- Special Sections
- Time Out
Classify Rodney Crowell as one of the elite tunesmiths anywhere, let alone Nashville where he resides. He performs at the Narrows Center for the Arts in Fall River next Thursday to tout his new album called âTarpaper Sky.â Itâs a beauty and Ear Bliss gives it, along with a new release of previously unissued Johnny Cash material, the look-see this week.
New West Records
Some can say Rodney Crowell has done it all in his long career. He hit Nashville arriving from Texas in the early 1970s and fell into a songwriter enclave with such heavy hitters as Guy Clarke and Townes Van Zandt. Emmylou Harris would include one of his songs on her 1975 album Elite Hotel and after sitting in wither at a gig, heâd join her legendary Hot Band. Crowell would marry into country music royalty in 1979 with his marriage to Rosanne Cash and his relationship with father-in-law, Johnny Cash. After some minor success as a recording artist, heâd finally strike country good in 1988 with the album âDiamonds & Dirtâ which yielded five consecutive number one country songs. Follow-up album âKeys to the Highwayâ in 1989 would yield another couple of number singles making Crowell one of the hottest artists in country music. Whereas he would continue to make albums, the changing tides in country music would lead to varying levels of success and see Crowell concentrate more on the songwriting side of the equation, one that would lead to a slew of terrific and tasteful albums up to this point. Crowellâs latest called âTarpaper Skyâ maintains that streak of stellar albums. His first album for Americana imprint New West Records, âTarpaper Skyâ finds Crowell looking back both in subject matter and band. On the latter front, The Tarpaper Band includes three players who backed him on his pivotal âDiamonds & Dirt albumâ â guitarist Steuart Smith, bass player Michael Rhodes, and drummer Eddie Bayers. Not surprisingly, the music and songs of âTarpaper Skyâ are about as close as Crowell has come to the sounds of those late â80s heydays. The songs span the reflective leadoff track âThe Long Journey Homeâ to the sweet Cajun country bounce of âFever On the Bayouâ to the rockabilly fever of âFrankie Pleaseâ to the spare solitude of âGod Iâm Missing You.â Recommended. Visit www.newwestrecords.com..
Rodney Crowell appears at the Narrows Center for the Arts in Fall River, Mass. (16 Anawan St.) on Thursday, May 8. Mississippi songstress Shannon McNally opens. Music begins at 8 p.m.
âOut Among the Starsâ
Artistically speaking, the 1980s was not a good decade for Johnny Cash. It was a career that was on the downside in a void between the highs of the Sun Records days and then his prolific 1960s and â70s output for Columbia Records and preceding his Rick Rubin-resurrected comeback of the 1990s that yielded his American recordings. Featuring 13 previously unreleased recordings made in 1981 and â84 with legendary Nashville producer Billy Sherrill at the helm, the tracks comprising âOut Among the Starsâ were laid down during a period where country music was heavy on the schmaltz and arguably at its lowest ebb ever. As the story goes, the recordings were shelved by Columbia Records and only rediscovered two years ago by Cashâs son, John Carter Cash. Not that you can tell by listening to Cashâs voice on these tracks that his career was at a low. Itâs hard not hear the exuberance in his voice and feel that he is having the time of his life. All but two of the songs are covers, but the cover selections are right on and range from a freight train-fast moving version of Hank Snowâs âIâm Movinâ Onâ with Waylon Jennings guest starring on vocals to a June Carter duet on Richard Dobsonâs âBaby Ride Easyâ to the cute country fiction of âIf I Told You Who It Wasâ about changing his favorite country singerâs tire. Frankly speaking, âOut Among the Starsâ is best classified as Johnny Cash âliteâ and should appeal to the overall Man in Black fans out there. Visit www.legacyrecordings.com.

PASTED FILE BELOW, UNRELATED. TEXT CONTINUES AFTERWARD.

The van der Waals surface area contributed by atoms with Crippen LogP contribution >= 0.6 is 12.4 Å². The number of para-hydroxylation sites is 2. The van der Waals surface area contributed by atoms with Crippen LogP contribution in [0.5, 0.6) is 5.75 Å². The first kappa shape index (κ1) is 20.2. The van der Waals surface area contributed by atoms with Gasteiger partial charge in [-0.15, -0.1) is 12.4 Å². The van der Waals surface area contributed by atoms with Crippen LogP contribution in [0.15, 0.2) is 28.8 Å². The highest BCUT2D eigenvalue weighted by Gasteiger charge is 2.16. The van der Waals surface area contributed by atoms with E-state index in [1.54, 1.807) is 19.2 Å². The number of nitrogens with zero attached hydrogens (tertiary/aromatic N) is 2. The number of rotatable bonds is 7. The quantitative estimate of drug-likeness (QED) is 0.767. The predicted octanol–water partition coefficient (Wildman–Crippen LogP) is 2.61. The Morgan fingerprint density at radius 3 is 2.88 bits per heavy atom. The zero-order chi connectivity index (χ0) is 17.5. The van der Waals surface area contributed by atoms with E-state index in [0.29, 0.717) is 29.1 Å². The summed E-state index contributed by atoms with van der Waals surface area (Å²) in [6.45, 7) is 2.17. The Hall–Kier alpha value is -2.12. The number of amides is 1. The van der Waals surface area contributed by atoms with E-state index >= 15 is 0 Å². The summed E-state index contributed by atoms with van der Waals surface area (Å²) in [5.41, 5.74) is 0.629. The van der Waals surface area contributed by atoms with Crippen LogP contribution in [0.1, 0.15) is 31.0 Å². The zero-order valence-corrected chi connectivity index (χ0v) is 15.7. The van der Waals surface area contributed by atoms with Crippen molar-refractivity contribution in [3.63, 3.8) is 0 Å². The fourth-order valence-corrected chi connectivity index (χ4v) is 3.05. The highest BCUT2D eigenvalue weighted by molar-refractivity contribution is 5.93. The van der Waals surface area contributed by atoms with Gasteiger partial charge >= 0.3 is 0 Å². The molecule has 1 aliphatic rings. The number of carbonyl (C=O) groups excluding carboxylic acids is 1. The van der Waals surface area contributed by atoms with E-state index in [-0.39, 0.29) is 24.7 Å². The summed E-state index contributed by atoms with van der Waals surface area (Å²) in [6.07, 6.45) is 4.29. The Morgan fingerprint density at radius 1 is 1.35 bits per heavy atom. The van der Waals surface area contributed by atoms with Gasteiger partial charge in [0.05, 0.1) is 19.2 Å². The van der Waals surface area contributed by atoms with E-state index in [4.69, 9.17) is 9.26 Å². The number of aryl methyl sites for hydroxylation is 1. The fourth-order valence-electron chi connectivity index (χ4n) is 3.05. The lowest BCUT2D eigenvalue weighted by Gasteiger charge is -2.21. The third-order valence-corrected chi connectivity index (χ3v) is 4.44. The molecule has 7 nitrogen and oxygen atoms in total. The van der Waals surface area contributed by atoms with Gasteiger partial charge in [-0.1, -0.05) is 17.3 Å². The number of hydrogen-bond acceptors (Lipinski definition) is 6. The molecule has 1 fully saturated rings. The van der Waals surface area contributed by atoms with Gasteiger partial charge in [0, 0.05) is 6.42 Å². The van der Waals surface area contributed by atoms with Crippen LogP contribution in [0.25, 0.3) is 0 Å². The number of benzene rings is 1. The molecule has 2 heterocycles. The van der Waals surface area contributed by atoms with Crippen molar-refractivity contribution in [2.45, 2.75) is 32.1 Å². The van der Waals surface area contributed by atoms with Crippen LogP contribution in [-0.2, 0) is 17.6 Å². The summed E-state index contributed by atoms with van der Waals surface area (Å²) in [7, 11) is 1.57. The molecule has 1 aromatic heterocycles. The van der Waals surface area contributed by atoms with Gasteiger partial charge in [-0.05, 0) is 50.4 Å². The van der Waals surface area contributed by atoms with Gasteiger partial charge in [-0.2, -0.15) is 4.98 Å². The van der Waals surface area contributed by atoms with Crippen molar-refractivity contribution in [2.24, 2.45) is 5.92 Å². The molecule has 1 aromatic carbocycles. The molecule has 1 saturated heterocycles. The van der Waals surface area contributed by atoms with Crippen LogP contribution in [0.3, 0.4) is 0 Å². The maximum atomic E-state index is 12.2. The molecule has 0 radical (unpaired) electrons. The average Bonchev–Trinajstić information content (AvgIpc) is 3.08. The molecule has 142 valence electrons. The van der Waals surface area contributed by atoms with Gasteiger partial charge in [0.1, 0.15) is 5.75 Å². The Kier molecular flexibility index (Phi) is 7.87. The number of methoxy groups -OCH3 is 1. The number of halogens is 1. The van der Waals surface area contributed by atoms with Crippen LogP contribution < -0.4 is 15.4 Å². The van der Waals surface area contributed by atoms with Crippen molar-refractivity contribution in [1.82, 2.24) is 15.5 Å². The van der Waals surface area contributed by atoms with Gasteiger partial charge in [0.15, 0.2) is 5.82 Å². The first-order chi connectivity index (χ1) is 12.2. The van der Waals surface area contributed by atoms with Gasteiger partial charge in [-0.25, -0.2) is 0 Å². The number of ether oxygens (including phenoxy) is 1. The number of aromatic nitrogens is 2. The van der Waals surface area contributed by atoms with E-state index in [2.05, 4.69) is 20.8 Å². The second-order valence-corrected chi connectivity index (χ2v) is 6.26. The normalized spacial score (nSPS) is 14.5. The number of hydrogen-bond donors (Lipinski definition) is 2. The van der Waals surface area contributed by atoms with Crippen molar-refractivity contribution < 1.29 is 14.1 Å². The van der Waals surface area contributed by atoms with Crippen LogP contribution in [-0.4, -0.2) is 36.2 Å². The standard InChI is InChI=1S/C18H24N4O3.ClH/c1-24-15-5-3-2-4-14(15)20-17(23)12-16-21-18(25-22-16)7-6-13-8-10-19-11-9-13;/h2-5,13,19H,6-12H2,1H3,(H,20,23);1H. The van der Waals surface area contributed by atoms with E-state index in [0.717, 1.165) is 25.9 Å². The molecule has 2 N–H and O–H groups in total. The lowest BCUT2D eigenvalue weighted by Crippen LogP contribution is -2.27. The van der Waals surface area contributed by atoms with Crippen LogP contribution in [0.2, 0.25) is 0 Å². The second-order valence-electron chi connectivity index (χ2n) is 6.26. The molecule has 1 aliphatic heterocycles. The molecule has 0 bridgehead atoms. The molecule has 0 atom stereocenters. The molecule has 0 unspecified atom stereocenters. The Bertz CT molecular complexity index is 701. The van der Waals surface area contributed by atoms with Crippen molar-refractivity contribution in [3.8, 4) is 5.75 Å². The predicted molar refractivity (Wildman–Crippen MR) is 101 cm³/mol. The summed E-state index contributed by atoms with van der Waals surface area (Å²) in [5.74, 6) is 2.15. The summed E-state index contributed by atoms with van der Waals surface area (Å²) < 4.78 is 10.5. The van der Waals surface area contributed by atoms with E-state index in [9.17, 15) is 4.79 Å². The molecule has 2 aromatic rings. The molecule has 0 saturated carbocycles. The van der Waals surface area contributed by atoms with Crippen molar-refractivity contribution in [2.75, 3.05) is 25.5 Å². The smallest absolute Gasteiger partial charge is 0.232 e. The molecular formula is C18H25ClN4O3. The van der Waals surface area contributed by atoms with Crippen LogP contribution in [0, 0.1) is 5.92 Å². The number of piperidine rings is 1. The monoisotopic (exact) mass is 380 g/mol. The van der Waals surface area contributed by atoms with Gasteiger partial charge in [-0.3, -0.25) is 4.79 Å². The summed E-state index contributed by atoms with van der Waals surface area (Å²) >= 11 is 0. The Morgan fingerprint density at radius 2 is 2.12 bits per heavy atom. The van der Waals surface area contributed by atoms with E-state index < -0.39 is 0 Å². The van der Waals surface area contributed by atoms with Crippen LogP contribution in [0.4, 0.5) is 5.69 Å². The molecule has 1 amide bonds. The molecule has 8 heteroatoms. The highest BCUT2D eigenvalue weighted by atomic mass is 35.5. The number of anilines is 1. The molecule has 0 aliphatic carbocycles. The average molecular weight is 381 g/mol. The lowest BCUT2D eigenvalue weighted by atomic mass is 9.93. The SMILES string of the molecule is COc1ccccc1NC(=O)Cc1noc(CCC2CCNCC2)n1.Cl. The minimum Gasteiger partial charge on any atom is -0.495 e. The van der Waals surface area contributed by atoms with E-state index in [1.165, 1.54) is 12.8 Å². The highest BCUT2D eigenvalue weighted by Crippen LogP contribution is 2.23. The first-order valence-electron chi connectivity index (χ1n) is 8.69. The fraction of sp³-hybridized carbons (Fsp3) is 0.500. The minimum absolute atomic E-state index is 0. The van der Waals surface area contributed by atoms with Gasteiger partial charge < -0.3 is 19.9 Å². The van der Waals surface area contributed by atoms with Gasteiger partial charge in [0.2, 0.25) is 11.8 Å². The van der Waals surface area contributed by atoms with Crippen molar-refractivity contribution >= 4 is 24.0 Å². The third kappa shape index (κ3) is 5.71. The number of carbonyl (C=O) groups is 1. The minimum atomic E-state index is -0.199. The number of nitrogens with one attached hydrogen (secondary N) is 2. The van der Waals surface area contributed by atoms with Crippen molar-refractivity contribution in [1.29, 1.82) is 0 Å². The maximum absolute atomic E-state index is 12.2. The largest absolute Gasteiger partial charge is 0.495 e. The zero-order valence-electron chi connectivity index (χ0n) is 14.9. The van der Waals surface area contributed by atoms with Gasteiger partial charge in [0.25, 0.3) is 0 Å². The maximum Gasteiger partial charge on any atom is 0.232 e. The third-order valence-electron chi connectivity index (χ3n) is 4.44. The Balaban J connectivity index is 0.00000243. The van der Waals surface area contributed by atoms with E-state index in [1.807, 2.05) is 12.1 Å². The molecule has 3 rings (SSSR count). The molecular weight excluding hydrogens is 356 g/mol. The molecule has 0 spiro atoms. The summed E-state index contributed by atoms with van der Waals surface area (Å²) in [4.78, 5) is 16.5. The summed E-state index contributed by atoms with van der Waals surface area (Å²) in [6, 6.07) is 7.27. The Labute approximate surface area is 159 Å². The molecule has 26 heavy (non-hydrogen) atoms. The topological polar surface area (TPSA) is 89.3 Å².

Music at Lilypads (27 North Road, Peace Dale) celebrates the birthday of the recently departed folk icon Pete Seeger on Saturday evening. On hand for the celebration are local folkies Joyce Katzberg, Jan Luby, Sandy Pliskin, Marcia Taylor and Jimmy Warren. Doors are at 7 and the celebration begins at 7:30 p.m.
Vintage soul, funk, and blues is the order of business on Saturday as Brooklyn band The Revelations with guest star singer Jesse Dee invade The Knickerbocker CafĂ© in Westerly. The band has a fine new album just out called âThe Cost of Livingâ (Decision Records). The album is proof-positive that it should be a pretty hip shaking night of fun at The Knick. Music begins at 8 p.m.
Get your Cinco de Mayo celebration going a day early, that being âQuatro de Mayo,â at the Ocean Mist (895 Matunuck Beach Road, Matunuck) on Sunday with the flavorful sounds of Rhode Island-based multi-cultural band Santa Mamba.
The first Sunday of the month means acoustic open mic night at the Wood River Inn (Main Street) in downtown Wyoming, R.I. The fun begins at 6 p.m.
The music of Texas Ben Kweller has always managed to find that sweet spot in the various offshoots of pop he has delivered since breaking out as a 19-year-old wunderkind in 2001. He brings his infectious sounds to the Met CafĂ© in Pawtucket (1005 Main St.) next Thursday night. Doors are at 8 and music begins at 9 p.m.
Dan Ferguson is a freelance music writer and host of The Boudin Barndance, broadcast Thursday nights from 6 p.m. to 9 p.m. on WRIU-FM 90.3.